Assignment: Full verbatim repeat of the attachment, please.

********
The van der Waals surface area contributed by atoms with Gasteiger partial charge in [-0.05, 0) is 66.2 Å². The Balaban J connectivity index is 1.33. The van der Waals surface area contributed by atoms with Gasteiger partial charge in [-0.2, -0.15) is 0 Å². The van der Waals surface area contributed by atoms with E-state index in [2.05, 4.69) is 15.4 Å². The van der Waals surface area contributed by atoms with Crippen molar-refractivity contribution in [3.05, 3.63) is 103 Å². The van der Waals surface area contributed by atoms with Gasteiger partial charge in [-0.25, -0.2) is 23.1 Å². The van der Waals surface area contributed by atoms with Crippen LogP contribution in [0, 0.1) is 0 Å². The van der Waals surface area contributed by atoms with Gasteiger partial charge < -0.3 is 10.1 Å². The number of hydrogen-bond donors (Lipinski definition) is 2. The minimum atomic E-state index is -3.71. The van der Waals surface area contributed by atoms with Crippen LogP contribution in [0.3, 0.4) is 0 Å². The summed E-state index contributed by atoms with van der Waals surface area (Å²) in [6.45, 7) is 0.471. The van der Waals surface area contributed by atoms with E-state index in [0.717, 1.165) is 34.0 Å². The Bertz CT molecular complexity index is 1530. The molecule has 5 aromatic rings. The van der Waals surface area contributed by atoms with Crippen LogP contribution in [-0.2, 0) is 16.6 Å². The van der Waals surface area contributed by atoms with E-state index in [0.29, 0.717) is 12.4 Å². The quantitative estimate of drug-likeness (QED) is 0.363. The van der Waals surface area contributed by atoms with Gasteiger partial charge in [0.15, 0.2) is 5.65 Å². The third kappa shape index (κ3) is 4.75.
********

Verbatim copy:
The van der Waals surface area contributed by atoms with Gasteiger partial charge in [-0.05, 0) is 66.2 Å². The Balaban J connectivity index is 1.33. The van der Waals surface area contributed by atoms with Gasteiger partial charge in [-0.2, -0.15) is 0 Å². The van der Waals surface area contributed by atoms with E-state index in [2.05, 4.69) is 15.4 Å². The van der Waals surface area contributed by atoms with Crippen molar-refractivity contribution in [3.05, 3.63) is 103 Å². The van der Waals surface area contributed by atoms with Gasteiger partial charge in [-0.25, -0.2) is 23.1 Å². The van der Waals surface area contributed by atoms with Crippen LogP contribution in [0, 0.1) is 0 Å². The van der Waals surface area contributed by atoms with Gasteiger partial charge < -0.3 is 10.1 Å². The number of hydrogen-bond donors (Lipinski definition) is 2. The minimum atomic E-state index is -3.71. The van der Waals surface area contributed by atoms with Crippen LogP contribution in [0.3, 0.4) is 0 Å². The summed E-state index contributed by atoms with van der Waals surface area (Å²) in [6.45, 7) is 0.471. The van der Waals surface area contributed by atoms with E-state index in [0.717, 1.165) is 34.0 Å². The Bertz CT molecular complexity index is 1530. The molecule has 5 aromatic rings. The van der Waals surface area contributed by atoms with Crippen LogP contribution in [-0.2, 0) is 16.6 Å². The van der Waals surface area contributed by atoms with E-state index in [0.29, 0.717) is 12.4 Å². The quantitative estimate of drug-likeness (QED) is 0.363. The van der Waals surface area contributed by atoms with Gasteiger partial charge in [0.15, 0.2) is 5.65 Å². The third kappa shape index (κ3) is 4.75.